Talk show host Oprah Winfrey and humanitarian rocker Bono hit Chicago's "Magnificent Mile" yesterday (Oct. 12) for a shopping spree to promote a new line of clothing, accessories and gadgets, includin
Talk show host Oprah Winfrey and humanitarian rocker Bono hit Chicago's "Magnificent Mile" yesterday (Oct. 12) for a shopping spree to promote a new line of clothing, accessories and gadgets, including a special-edition iPod, that will raise money to fight AIDS in Africa.
Dozens of "(Product) Red" items will go on sale in the coming weeks by Gap Inc., Apple Computer Inc., Motorola Inc., Converse Inc. and Emporio Armani. Portions of the product sales will go to the Global Fund, an organization that fights AIDS, tuberculosis and malaria.
"Some people won't put on marching boots, so we've got to get to people where they are at, and they're in the shopping malls," Bono said. "Now you're buying jeans and T-shirts, and you're paying for 10 women in Africa to get medication for their children with HIV."
The Gap, which will debut its Red line in stores today, will donate half the profits to The Global Fund. Apple will contribute $10 from the sale of each new red-colored iPod nano. The model, priced the same as its $199 cousins, also goes on sale today.
The celebrities, who arrived at the downtown Chicago Gap store in a red Ford Thunderbird, got a sneak peak at the products during a private shopping stint that will be broadcast today on Winfrey's show.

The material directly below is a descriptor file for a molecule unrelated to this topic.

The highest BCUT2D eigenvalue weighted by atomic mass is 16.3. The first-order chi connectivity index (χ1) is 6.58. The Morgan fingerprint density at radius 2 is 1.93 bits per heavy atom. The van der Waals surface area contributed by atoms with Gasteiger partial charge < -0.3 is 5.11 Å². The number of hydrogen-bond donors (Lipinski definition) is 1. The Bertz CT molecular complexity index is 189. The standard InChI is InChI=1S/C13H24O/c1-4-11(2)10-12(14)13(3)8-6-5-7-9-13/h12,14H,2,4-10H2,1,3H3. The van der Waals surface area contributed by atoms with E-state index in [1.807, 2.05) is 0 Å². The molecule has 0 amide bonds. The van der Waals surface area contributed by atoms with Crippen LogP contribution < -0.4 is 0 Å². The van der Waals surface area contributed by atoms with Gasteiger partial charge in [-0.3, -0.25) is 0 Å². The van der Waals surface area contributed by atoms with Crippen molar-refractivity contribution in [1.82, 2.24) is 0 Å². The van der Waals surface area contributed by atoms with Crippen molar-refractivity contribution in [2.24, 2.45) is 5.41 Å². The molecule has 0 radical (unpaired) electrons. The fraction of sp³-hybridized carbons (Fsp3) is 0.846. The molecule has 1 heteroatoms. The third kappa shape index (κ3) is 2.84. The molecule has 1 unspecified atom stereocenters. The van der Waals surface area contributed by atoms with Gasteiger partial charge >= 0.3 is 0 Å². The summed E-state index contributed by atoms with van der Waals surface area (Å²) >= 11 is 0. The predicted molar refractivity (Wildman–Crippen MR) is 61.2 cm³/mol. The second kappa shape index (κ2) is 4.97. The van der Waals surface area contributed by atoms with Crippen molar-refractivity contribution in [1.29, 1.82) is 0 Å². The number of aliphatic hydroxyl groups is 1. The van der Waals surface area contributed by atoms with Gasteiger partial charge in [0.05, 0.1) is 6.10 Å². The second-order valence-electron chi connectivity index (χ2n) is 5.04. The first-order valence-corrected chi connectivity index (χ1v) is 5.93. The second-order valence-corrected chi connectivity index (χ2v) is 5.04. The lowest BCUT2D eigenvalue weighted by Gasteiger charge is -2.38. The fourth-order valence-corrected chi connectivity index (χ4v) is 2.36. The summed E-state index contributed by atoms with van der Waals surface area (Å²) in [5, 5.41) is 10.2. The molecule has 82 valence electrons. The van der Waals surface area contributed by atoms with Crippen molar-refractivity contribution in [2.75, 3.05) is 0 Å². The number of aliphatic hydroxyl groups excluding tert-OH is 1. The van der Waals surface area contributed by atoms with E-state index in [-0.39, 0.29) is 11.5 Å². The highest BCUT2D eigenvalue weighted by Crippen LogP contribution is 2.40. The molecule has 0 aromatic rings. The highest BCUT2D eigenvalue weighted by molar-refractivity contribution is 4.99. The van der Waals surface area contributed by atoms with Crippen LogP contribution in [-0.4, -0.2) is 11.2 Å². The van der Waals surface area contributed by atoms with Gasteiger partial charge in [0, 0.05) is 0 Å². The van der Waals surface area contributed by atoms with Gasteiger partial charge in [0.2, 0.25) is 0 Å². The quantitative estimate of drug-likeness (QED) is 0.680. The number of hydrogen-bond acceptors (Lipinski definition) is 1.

After visiting the Gap, the duo walked along Michigan Avenue to an Apple store and picked up the red iPod, the first music product from the Cupertino, Calif.-based company designed to raise money for charity.
So far, the (Product) Red initiative, which began this spring in Britain, has raised more than $12 million for African AIDS programs, said Doug Piwinski, a spokesman for (Product) Red.
With Apple's iPod alone, the Global Fund stands to raise millions of dollars. During the holiday quarter in 2005, Apple sold 14 million iPods. The iPod maker also plans to donate some proceeds from a $25 iTunes Red gift card to the organization.
"I love the fact that Bono is trying to do something about this problem," Apple's CEO Steve Jobs said. "I've never been to Africa, but you don't have to go there to know there are a lot of people dying of AIDS there. In a small way, this is something we could do about it."
Bono, who knows the difficulties of raising awareness for social causes, was thrilled with the retailers' efforts for the campaign. "We've moved from the philanthropy budgets to the marketing budgets, and guess what, there's no comparison in size," Bono said. "We now have some of the most creative people in commerce -- Steve Jobs, the marketing people at Gap and Motorola -- all working for the world's poor. That is so, so cool."
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